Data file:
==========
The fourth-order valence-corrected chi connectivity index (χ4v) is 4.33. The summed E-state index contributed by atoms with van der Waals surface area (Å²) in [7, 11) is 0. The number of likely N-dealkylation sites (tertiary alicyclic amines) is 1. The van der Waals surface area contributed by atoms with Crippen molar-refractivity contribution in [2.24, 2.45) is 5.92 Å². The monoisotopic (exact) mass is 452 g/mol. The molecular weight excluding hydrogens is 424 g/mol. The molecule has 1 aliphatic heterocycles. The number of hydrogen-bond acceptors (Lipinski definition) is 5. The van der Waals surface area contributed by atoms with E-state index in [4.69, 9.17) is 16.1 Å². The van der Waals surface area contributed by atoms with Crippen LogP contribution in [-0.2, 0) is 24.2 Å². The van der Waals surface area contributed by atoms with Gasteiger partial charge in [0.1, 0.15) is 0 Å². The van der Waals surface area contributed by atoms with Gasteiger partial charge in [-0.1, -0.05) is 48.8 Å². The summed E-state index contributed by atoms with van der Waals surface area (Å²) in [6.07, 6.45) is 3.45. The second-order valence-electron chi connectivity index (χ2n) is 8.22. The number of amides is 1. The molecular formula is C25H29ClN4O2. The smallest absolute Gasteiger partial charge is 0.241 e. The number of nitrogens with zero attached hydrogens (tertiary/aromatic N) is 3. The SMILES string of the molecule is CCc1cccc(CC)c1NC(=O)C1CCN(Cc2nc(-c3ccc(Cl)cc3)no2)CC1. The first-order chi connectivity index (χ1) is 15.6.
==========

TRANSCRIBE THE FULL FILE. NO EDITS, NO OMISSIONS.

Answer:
The fourth-order valence-corrected chi connectivity index (χ4v) is 4.33. The summed E-state index contributed by atoms with van der Waals surface area (Å²) in [7, 11) is 0. The number of likely N-dealkylation sites (tertiary alicyclic amines) is 1. The van der Waals surface area contributed by atoms with Crippen molar-refractivity contribution in [2.24, 2.45) is 5.92 Å². The monoisotopic (exact) mass is 452 g/mol. The molecular weight excluding hydrogens is 424 g/mol. The molecule has 1 aliphatic heterocycles. The number of hydrogen-bond acceptors (Lipinski definition) is 5. The van der Waals surface area contributed by atoms with E-state index in [4.69, 9.17) is 16.1 Å². The van der Waals surface area contributed by atoms with Crippen LogP contribution in [-0.2, 0) is 24.2 Å². The van der Waals surface area contributed by atoms with Gasteiger partial charge in [0.1, 0.15) is 0 Å². The van der Waals surface area contributed by atoms with Gasteiger partial charge in [-0.1, -0.05) is 48.8 Å². The summed E-state index contributed by atoms with van der Waals surface area (Å²) in [6.07, 6.45) is 3.45. The second-order valence-electron chi connectivity index (χ2n) is 8.22. The number of amides is 1. The molecular formula is C25H29ClN4O2. The smallest absolute Gasteiger partial charge is 0.241 e. The number of nitrogens with zero attached hydrogens (tertiary/aromatic N) is 3. The SMILES string of the molecule is CCc1cccc(CC)c1NC(=O)C1CCN(Cc2nc(-c3ccc(Cl)cc3)no2)CC1. The first-order chi connectivity index (χ1) is 15.6.